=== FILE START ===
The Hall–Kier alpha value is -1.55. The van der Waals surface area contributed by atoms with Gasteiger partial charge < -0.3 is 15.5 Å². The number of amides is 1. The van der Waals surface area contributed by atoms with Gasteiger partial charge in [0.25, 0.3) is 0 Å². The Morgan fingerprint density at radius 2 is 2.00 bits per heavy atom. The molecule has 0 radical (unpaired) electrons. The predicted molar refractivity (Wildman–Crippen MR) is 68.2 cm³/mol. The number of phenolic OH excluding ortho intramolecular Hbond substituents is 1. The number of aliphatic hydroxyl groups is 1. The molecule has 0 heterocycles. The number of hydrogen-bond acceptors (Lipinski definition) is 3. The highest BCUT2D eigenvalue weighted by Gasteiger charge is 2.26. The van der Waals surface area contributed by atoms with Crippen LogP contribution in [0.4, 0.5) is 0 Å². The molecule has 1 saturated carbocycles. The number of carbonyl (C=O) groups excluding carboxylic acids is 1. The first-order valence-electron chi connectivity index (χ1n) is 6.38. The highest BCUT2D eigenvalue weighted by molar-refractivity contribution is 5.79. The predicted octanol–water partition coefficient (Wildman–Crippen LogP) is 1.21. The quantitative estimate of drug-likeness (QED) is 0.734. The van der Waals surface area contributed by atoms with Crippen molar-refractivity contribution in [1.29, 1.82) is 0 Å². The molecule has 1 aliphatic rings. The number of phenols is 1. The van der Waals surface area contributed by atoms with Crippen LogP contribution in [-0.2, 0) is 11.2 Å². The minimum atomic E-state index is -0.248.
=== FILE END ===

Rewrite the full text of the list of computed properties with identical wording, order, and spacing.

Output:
The Hall–Kier alpha value is -1.55. The van der Waals surface area contributed by atoms with Gasteiger partial charge < -0.3 is 15.5 Å². The number of amides is 1. The van der Waals surface area contributed by atoms with Gasteiger partial charge in [0.25, 0.3) is 0 Å². The Morgan fingerprint density at radius 2 is 2.00 bits per heavy atom. The molecule has 0 radical (unpaired) electrons. The predicted molar refractivity (Wildman–Crippen MR) is 68.2 cm³/mol. The number of phenolic OH excluding ortho intramolecular Hbond substituents is 1. The number of aliphatic hydroxyl groups is 1. The molecule has 0 heterocycles. The number of hydrogen-bond acceptors (Lipinski definition) is 3. The highest BCUT2D eigenvalue weighted by Gasteiger charge is 2.26. The van der Waals surface area contributed by atoms with Crippen LogP contribution in [0.4, 0.5) is 0 Å². The molecule has 1 saturated carbocycles. The number of carbonyl (C=O) groups excluding carboxylic acids is 1. The first-order valence-electron chi connectivity index (χ1n) is 6.38. The highest BCUT2D eigenvalue weighted by molar-refractivity contribution is 5.79. The predicted octanol–water partition coefficient (Wildman–Crippen LogP) is 1.21. The quantitative estimate of drug-likeness (QED) is 0.734. The van der Waals surface area contributed by atoms with Crippen molar-refractivity contribution in [1.29, 1.82) is 0 Å². The molecule has 1 aliphatic rings. The number of phenols is 1. The van der Waals surface area contributed by atoms with Crippen LogP contribution in [-0.2, 0) is 11.2 Å². The minimum atomic E-state index is -0.248.